Not Just Etsy Shop Owners and Recipe Bloggers

In 2013, Piqora did a study analyzing the ROI of using Pinterest, their findings are just the tip of the pin. They found that on average a pin generated 78 cents in sales in addition to 2 site visits and 6 pageviews. Now, by themselves, this might not sound like a lot, but if you’ve got an active board, and your stuff is getting shared, the snowball affect starts very quickly. This is compounded by another survey in 2014 which found that Pinterest users’ average order value was $123.50, which is about 126% higher than the average order value of Facebook’s users. Those are some pretty staggering figures, and like the sub-heading says, it’s not just Etsy shop owners and foodies showing the most success where this is concerned. Big names like Nordstrom are well-known in the pinning-verse.

Pinterest For Your Business

So as you can see, Pinterest is important for e-commerce and is leading the charge in integration between social commerce and e-commerce in general. However, every e-commerce store is different, and they’ll need to find their own way to use Pinterest to its fullest extent effectively. But, here are a few ideas on how to get Pinterest to work for your business.

Tailor Made Boards

When first starting with Pinterest, there is an easy temptation to just create a single board label it, “my company’s board” and call it good. While this is the easy way out, it’s not going to help drive traffic to your board and ultimately your site. Instead of making only a single board, try making multiple boards focused on specific themes or products.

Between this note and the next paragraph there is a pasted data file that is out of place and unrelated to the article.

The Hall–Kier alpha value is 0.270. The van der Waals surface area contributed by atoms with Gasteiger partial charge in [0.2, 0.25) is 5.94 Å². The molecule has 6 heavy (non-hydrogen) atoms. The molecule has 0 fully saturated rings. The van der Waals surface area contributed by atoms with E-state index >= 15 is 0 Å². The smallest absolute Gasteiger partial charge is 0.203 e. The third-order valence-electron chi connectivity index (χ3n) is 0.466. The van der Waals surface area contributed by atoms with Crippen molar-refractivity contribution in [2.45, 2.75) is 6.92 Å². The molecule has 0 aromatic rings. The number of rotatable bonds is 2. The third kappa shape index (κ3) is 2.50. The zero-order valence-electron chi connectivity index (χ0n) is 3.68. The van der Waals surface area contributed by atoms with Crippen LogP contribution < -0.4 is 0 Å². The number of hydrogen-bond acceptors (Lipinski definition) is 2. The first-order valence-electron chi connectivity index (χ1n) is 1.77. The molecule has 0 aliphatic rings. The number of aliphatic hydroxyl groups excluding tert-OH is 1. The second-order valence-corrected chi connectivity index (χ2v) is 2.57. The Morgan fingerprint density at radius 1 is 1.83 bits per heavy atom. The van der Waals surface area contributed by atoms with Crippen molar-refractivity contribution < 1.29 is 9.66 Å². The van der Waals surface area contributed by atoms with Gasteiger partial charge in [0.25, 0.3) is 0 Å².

Also, you’re going to want to pin more than just the product photos off of your site. Pinners are looking for ideas or inspiration most of the time, not a specific product so you can’t treat this as just another sales funnel/channel. Additionally, make sure to pin pictures of your products in use along with complimentary photos such as photos that fit the feelings of what your customers feel when using your products.

Pin Optimization

Along with making boards that are tailored towards specific products or services, you’re also going to have to follow some best practices when it comes to setting up your pins. Here a few of them that will help boost your engagement on your Pinterest board.